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[school-discuss] Tools and Creativity
- To: "schoolforge-discuss@xxxxxxxxxxxxxxx" <schoolforge-discuss@xxxxxxxxxxxxxxx>
- Subject: [school-discuss] Tools and Creativity
- From: Joel Kahn <jj2kk4@xxxxxxxxx>
- Date: Thu, 1 Aug 2013 03:37:17 -0700 (PDT)
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There are more thoughts that I wanted to add to the "Adobe's hostages" discussion....
In pre-digital traditional media, artists regularly use tools that were never meant for art.
My wife is an art teacher and an occasional artist, and she's as likely to get things for
her work from a hardware store as an art supply shop. Given budget limitations, she
routinely takes common household items to her classroom.
In the allegedly "innovative" world of digital art, by contrast, it seems rare to find
artists who step beyond the limits of software that has been formally designated
as being aimed specifically at graphics. There are far too many pixel-pushers who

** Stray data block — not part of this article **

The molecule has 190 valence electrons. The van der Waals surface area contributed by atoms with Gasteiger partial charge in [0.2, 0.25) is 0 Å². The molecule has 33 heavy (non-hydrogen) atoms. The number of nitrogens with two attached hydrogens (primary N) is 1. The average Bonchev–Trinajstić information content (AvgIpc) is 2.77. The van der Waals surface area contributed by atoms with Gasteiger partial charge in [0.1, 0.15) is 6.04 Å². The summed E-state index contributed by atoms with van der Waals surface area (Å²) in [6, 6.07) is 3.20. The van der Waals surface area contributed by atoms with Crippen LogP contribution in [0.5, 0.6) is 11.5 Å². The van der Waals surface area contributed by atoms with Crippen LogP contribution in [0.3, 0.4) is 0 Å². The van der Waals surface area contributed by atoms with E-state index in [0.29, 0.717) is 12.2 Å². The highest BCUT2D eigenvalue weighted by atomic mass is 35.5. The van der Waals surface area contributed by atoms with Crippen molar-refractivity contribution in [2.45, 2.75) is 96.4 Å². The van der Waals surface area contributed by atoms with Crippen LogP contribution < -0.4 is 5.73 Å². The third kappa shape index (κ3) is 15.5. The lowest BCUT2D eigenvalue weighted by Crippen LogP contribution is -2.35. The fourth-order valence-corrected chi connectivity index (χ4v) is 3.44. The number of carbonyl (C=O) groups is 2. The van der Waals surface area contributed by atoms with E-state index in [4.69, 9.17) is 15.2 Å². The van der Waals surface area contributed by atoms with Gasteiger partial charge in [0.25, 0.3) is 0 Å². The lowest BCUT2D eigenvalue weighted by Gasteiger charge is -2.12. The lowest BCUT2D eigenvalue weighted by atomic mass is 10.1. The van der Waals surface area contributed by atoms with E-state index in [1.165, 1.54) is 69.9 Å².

have their whole mental universe bounded by Adobe. The situation drips with irony,
as the most "creative" people, in this incredibly "creative" and "fluid" electronic
environment, refuse to ask the most elementary questions that painters and sculptors
routinely examine in every project they work on.
I've mentioned before on this list the programming language....
....that I use to produce my stuff:
I've discussed my work with many people in a variety of settings, and I stress as much
as I can that the toolbox called BASIC-256 was *never* designed for any "serious"
artwork; it's graphics functions (like the rest of the language) are merely aimed at
providing young novice programmers with means to experiment. But it is still tough to
get this kind of message across.
Who has further thoughts in this area?
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